Get the Become a Positive Psychology Coach eBook

 

* A few details about "Bob" have been changed for this article.

 

 

Topics: Barbara L Fredrickson, Law of Attraction, coach training program, Positive Psychology, free ebook, positive psychology coach, positive psychology coach training, positivity, become a positive psychology coach, Toxic Positivity

Why Potential Clients Don't Buy Your Coaching Services

Posted by Julia Stewart

find new clients

Some coaches have more clients than they can handle while others struggle to attract enough clients.

Why is that?

Sales and marketing are complex professions, in their own right. Some coaches already have a good background in one or the other. Some take to sales and marketing naturally and their businesses take off. But some coaches have a longer learning curve than others.

The good news is that what makes you a great coach can also make you a great marketer and salesperson.

Here are nine shifts you may need to make. Any one of these could make all the difference in selling your coaching. Who knows how much more money you may make because you read this today?


Here are 9 shifts that will help you sell your coaching:

  1. Listen more than you talk. You wouldn't do all the talking in a coaching session and you wouldn't try to get your clients to do you bidding, either. Why would you resort to those ineffective tactics when having a sales conversation? A coaching business is a service to humanity. It's a collaboration with your market. Include your clients' and potential clients' thoughts, dreams, problems, and aspirations in everything you do. That includes your marketing and your sales. It all starts with listening.
  2. Technology is a great way to market but a terrible way to sell. It's shiny and new and everybody is obsessed with it, right? Right. That's why people crave real human conversations that help them clarify and align their lives with what really matters to them. Offer that, instead. Coaching has been one of the fastest-growing professions for twenty years because of the deficits caused by new technology. And internet marketing gurus have terrible tools for selling coaching. Don't get caught up in their hype. For example: One coach recently told me that marketing via text was the new big thing because people don't open emails but everybody reads their texts. Really? The people I know all hate getting SPAM texts even more than SPAM via email because they have to pay for every text they receive. People who feel disrespected, annoyed, or abused by you won't hire you to coach them. Here's another example: I've built one of the largest mailing lists in the coaching industry, but I still talk to virtually every potential client before I let them hire me. Because that's what works. Market respectfully and have real conversations with the potential clients you like most. Treat them like friends, not prospects.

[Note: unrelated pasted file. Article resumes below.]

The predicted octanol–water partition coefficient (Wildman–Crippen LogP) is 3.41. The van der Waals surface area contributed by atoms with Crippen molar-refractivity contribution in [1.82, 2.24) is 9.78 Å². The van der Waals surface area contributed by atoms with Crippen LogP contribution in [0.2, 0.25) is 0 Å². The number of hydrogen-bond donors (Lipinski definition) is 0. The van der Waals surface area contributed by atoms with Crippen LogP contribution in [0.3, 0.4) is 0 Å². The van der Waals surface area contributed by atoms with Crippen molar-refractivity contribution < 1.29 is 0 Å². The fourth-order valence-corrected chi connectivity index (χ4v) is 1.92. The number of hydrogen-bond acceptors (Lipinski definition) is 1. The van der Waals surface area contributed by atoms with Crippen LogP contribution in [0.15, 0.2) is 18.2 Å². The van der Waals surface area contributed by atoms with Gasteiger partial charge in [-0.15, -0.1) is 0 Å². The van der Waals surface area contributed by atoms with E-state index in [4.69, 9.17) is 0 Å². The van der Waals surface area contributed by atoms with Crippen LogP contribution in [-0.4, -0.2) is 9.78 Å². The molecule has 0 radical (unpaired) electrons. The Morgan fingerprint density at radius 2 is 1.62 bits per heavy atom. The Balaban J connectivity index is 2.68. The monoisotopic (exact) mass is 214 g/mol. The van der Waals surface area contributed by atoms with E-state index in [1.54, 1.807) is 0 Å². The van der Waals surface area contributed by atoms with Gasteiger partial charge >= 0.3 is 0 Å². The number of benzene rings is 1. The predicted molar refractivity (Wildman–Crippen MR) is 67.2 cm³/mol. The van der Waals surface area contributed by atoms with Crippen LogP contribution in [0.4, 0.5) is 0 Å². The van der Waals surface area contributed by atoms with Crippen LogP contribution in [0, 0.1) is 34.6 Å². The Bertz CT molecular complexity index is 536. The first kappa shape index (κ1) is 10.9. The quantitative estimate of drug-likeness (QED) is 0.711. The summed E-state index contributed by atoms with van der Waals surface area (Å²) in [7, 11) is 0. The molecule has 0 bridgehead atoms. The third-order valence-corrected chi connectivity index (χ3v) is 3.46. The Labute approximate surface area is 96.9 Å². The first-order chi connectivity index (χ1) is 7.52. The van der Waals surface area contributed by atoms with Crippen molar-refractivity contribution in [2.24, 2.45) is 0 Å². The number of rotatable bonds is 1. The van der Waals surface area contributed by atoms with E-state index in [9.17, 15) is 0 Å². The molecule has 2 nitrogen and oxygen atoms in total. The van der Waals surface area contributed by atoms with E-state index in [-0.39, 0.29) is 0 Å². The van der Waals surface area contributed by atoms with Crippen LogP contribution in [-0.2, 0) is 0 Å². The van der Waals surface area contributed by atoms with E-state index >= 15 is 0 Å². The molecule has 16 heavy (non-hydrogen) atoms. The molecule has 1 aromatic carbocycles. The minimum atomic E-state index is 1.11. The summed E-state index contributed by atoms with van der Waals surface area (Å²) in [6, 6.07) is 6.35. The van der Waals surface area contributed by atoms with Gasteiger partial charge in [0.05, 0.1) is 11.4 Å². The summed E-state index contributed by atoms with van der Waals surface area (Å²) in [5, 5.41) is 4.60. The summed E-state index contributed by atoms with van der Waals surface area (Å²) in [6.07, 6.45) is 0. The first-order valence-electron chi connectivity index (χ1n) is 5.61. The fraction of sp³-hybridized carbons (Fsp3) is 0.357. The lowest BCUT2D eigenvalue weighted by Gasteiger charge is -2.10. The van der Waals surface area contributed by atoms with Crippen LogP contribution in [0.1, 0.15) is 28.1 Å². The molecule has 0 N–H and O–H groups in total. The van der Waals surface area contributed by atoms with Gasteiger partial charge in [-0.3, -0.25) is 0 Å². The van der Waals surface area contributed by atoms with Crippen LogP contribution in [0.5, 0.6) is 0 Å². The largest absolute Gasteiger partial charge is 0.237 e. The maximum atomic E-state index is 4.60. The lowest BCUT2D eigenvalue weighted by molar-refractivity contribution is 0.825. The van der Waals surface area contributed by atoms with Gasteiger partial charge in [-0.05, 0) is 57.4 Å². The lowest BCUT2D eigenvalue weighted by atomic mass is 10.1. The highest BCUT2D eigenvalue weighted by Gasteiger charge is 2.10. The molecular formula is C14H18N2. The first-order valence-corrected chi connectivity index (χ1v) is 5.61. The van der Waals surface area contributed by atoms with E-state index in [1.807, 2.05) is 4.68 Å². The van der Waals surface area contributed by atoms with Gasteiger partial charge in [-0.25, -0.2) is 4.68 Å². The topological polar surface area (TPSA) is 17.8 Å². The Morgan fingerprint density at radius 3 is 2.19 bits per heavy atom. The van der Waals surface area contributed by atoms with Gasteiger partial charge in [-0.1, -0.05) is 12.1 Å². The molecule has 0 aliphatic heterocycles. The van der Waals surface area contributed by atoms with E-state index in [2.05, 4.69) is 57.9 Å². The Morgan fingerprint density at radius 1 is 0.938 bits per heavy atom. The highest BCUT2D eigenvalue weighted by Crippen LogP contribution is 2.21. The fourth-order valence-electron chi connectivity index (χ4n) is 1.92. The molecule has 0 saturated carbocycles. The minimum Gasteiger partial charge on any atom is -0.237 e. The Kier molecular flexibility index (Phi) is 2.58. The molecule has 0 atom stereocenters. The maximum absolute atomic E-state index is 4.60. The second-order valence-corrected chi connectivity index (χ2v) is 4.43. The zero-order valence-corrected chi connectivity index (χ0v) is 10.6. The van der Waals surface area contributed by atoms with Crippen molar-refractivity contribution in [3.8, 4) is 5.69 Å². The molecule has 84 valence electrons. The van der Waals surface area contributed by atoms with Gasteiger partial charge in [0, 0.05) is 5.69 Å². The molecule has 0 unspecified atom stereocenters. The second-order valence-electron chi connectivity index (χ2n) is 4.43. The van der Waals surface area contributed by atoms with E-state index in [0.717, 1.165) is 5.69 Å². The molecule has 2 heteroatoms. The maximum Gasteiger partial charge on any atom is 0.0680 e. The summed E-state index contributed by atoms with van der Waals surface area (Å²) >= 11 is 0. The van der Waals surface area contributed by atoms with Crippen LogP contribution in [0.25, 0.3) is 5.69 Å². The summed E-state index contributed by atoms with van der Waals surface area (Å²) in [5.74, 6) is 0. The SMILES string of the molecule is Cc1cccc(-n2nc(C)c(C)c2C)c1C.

3. Make it all about them. A coach is even better than a friend, sometimes. That's why we can charge for what we do. The more you listen and find out what matters to potential clients, the more you can find out if they are a fit for what you offer. If not, refer them to someone else. Or, learn via those conversations and start offering what people really want. As you serve your potential clients, you will serve yourself and your business.
  4. You don't have to "put yourself out there" like a used-car salesman. I've written before about coaches as highly sensitive people. What makes us great at coaching also makes glad-handing at networking events, and high-pressure sales, a nightmare for us. And that's a good thing. Nobody wants a coach who is more interested in handing out business cards and making quick sales than they do connecting with people, hearing their stories, and offering to help. Use your strengths to sell your coaching: your empathy, your curiosity, your wisdom, and your desire to help others be their best. Forget the cliches and promote what is unique and valuable about your coaching.